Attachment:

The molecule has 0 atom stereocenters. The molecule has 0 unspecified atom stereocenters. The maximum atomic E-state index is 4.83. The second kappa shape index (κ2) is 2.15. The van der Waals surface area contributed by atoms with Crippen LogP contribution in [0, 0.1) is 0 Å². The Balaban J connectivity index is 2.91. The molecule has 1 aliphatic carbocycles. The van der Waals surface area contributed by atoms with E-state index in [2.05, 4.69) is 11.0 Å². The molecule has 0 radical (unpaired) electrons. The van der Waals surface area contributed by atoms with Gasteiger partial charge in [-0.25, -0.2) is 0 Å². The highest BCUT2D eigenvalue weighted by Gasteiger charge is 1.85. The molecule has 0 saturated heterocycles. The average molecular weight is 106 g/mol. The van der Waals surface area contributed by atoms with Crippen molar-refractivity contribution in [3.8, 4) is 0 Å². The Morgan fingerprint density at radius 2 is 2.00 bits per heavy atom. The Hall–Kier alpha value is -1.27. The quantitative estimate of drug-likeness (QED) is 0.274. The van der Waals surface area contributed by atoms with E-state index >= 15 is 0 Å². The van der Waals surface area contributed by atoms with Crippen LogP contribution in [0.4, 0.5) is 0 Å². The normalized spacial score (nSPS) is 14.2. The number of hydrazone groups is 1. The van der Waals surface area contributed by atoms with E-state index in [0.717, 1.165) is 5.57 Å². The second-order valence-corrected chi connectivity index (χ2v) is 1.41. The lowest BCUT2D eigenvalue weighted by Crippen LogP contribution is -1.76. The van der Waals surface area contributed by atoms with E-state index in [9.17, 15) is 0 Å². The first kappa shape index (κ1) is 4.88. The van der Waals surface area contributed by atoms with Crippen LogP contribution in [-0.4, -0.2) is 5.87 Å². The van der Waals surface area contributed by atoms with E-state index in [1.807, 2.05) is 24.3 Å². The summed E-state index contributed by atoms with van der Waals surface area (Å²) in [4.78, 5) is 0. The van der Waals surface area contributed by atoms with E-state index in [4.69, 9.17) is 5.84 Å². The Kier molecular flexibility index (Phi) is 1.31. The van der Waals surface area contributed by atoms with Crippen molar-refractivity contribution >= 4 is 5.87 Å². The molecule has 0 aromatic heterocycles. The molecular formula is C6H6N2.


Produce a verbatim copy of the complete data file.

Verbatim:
The molecule has 0 atom stereocenters. The molecule has 0 unspecified atom stereocenters. The maximum atomic E-state index is 4.83. The second kappa shape index (κ2) is 2.15. The van der Waals surface area contributed by atoms with Crippen LogP contribution in [0, 0.1) is 0 Å². The Balaban J connectivity index is 2.91. The molecule has 1 aliphatic carbocycles. The van der Waals surface area contributed by atoms with E-state index in [2.05, 4.69) is 11.0 Å². The molecule has 0 radical (unpaired) electrons. The van der Waals surface area contributed by atoms with Gasteiger partial charge in [-0.25, -0.2) is 0 Å². The highest BCUT2D eigenvalue weighted by Gasteiger charge is 1.85. The molecule has 0 saturated heterocycles. The average molecular weight is 106 g/mol. The van der Waals surface area contributed by atoms with Crippen molar-refractivity contribution in [3.8, 4) is 0 Å². The Morgan fingerprint density at radius 2 is 2.00 bits per heavy atom. The Hall–Kier alpha value is -1.27. The quantitative estimate of drug-likeness (QED) is 0.274. The van der Waals surface area contributed by atoms with E-state index >= 15 is 0 Å². The van der Waals surface area contributed by atoms with Crippen LogP contribution in [0.4, 0.5) is 0 Å². The normalized spacial score (nSPS) is 14.2. The number of hydrazone groups is 1. The van der Waals surface area contributed by atoms with E-state index in [0.717, 1.165) is 5.57 Å². The second-order valence-corrected chi connectivity index (χ2v) is 1.41. The lowest BCUT2D eigenvalue weighted by Crippen LogP contribution is -1.76. The van der Waals surface area contributed by atoms with E-state index in [9.17, 15) is 0 Å². The first kappa shape index (κ1) is 4.88. The van der Waals surface area contributed by atoms with Crippen LogP contribution in [-0.4, -0.2) is 5.87 Å². The van der Waals surface area contributed by atoms with E-state index in [1.807, 2.05) is 24.3 Å². The summed E-state index contributed by atoms with van der Waals surface area (Å²) in [4.78, 5) is 0. The van der Waals surface area contributed by atoms with E-state index in [4.69, 9.17) is 5.84 Å². The Kier molecular flexibility index (Phi) is 1.31. The van der Waals surface area contributed by atoms with Crippen molar-refractivity contribution >= 4 is 5.87 Å². The molecule has 0 aromatic heterocycles. The molecular formula is C6H6N2.